- Rob Stepney, freelance medical and science writer
- 12 Walcot Farm, Charlbury OX7 3HJ, UK
- Correspondence to: R Stepney
In a landmark paper, Crayford et al reported that the mortality rate for characters in the television soap operas Coronation Street and EastEnders exceeded those of bomb disposal experts and racing drivers.1 Many deaths were violent, and the overall five year survival of recently introduced characters was poorer than that for many cancers. Does the dramatic imperative lead the long running BBC radio series The Archers to contain a similarly high level of mortality and medical incident? Or does radio, and the bucolic setting, give everyday country folk a better chance in life?
The village of Ambridge, at the centre of the programme, is set in a rural area south of Birmingham in the English Midlands. Among the population of 700, employment in farming is higher than average but the age distribution is thought to be similar to the national average, with 20% aged under 16 years and 20% aged 65 and over.2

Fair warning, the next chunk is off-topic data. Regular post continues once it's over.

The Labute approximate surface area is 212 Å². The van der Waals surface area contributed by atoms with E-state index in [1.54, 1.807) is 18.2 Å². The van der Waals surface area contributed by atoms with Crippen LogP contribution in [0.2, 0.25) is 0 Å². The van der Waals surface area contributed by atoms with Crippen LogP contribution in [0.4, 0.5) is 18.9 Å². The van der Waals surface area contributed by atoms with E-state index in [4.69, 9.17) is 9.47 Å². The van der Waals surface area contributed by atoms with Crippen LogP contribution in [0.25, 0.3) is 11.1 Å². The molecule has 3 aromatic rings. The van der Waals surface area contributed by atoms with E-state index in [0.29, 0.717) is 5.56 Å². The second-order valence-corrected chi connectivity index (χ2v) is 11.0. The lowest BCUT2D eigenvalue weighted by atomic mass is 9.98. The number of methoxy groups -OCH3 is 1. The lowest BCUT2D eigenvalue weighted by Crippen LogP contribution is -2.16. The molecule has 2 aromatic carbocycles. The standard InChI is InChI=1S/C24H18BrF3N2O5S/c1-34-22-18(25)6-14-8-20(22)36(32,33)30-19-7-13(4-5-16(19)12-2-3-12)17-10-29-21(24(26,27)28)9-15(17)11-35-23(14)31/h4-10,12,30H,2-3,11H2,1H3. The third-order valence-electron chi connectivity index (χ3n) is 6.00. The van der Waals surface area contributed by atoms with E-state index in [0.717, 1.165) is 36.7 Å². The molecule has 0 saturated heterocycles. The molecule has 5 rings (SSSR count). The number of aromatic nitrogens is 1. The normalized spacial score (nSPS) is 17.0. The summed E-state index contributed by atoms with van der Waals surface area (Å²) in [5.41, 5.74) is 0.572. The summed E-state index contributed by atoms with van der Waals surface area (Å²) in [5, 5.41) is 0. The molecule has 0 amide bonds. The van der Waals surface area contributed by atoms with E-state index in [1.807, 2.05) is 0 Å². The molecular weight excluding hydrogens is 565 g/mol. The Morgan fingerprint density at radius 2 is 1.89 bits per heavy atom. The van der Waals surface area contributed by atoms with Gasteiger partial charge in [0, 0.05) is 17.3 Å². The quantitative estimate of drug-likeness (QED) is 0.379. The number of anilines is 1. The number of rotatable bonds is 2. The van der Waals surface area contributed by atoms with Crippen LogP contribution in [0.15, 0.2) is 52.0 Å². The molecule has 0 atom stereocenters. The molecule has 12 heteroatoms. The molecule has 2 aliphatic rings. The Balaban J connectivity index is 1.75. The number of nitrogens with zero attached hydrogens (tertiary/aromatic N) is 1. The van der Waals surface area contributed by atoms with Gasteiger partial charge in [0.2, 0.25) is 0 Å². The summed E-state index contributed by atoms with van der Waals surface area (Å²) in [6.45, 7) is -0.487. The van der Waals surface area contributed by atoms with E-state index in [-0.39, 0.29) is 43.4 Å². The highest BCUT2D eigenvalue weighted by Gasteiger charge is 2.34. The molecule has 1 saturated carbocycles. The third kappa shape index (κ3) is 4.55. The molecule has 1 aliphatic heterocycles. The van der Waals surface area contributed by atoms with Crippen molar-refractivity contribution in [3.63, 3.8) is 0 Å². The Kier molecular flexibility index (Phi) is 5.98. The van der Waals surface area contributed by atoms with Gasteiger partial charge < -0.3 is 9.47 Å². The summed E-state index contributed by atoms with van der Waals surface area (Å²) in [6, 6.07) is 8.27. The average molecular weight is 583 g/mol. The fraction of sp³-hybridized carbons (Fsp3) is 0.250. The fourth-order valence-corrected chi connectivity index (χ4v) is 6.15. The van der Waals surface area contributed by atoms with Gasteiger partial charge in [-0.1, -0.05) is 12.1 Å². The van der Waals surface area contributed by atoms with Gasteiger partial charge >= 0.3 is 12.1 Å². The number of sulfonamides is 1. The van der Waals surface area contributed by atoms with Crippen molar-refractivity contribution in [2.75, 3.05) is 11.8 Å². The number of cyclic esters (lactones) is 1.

We are directly acquainted with 60 inhabitants but have knowledge of a further 55, giving a total—for epidemiological purposes—of 115 (58 men and 57 women). In such a small sample, few events of epidemiological significance are likely to occur in any given year. In calculating birth and death rates, I have therefore pooled data for the 20 years preceding the time of writing (September 2011). I describe significant non-fatal illnesses and medical interventions for the same period.⇓
Calculating a mortality rate for Archers characters and comparing it with the country as a whole requires approximations. I assume that the age, sex, and social class distribution of the population of Ambridge reflects that of England and Wales and that Ambridge’s demographics remained constant over two decades. Not censoring data at the time of characters’ deaths means that they continue …